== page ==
Potassium argon isotope dating
The useful fact about these two substances is that at normal temperatures, potassium is a solid, but argon is a gas.
Therefore, during volcanic eruptions, any argon that is present escapes from the rock.
Paleoanthropologists and archaeologists must always be aware of possible radiocarbon sample contamination that could result in inaccurate dates.
PART 1: Back to Basics PART 2: Problems with the Assumptions PART 3: Making Sense of the Patterns This three-part series will help you properly understand radiometric dating, the assumptions that lead to inaccurate dates, and the clues about what really happened in the past.
In other words, the change in numbers of atoms follows a geometric scale as illustrated by the graph below.other carbon isotopes in the same ratio as exists in the atmosphere.
Following death, however, no new carbon is consumed.
Radioactive rocks offer a similar “clock.” Radioactive atoms, such as uranium (the parent isotopes), decay into stable atoms, such as lead (the daughter isotopes), at a measurable rate.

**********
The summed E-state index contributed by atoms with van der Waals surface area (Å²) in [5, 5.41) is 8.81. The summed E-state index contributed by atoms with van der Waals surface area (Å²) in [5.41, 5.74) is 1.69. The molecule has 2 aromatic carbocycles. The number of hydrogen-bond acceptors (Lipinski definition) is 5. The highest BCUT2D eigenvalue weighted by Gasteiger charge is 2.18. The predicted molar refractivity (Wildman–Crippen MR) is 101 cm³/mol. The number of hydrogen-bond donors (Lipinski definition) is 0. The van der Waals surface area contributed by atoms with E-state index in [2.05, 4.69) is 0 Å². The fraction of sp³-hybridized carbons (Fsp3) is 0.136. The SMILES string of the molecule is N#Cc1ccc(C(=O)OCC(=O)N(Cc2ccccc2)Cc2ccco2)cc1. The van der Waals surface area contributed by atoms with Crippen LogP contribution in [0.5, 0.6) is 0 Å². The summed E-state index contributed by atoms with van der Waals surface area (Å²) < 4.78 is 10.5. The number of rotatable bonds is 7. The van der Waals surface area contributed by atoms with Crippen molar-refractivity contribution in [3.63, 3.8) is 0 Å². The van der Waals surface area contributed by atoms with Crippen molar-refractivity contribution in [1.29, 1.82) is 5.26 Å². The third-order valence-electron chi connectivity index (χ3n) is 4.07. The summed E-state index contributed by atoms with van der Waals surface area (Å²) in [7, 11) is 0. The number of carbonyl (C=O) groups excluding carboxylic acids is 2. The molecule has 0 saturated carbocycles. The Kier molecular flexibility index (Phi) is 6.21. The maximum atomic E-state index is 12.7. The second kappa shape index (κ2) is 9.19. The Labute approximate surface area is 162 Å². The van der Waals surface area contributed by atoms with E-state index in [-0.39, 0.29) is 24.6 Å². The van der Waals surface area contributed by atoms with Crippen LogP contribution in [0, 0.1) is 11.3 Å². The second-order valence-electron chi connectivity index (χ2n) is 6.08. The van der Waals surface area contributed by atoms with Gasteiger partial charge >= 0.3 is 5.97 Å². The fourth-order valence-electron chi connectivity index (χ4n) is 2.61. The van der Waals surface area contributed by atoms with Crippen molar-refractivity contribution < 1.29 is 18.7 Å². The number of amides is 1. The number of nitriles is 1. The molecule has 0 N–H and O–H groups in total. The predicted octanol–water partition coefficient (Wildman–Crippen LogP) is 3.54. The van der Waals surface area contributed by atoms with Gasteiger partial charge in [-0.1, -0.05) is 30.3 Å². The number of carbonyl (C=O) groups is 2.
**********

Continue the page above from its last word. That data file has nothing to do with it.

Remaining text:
To date a radioactive rock, geologists first measure the “sand grains” in the top glass bowl (the parent radioisotope, such as uranium-238 or potassium-40).
The mathematical formula that is used to figure the age of the rock depends on the half-life of potassium-40 (the time it takes for half the potassium-40 in a given sample to decay).
If the concentration of argon-40 is almost zero, then the rock was formed recently.
If it is high relative to the amount of potassium-40 present, then the rock is old.
But after the rock solidifies, any potassium-40 that is present continues to decay, and the argon-40 that is produced cannot escape from the rock.
Thus, geologists use potassium-argon dating to measure the age of volcanic rocks.
He is presently employed in the Space & Atmospheric Sciences Group at the Los Alamos National Laboratory.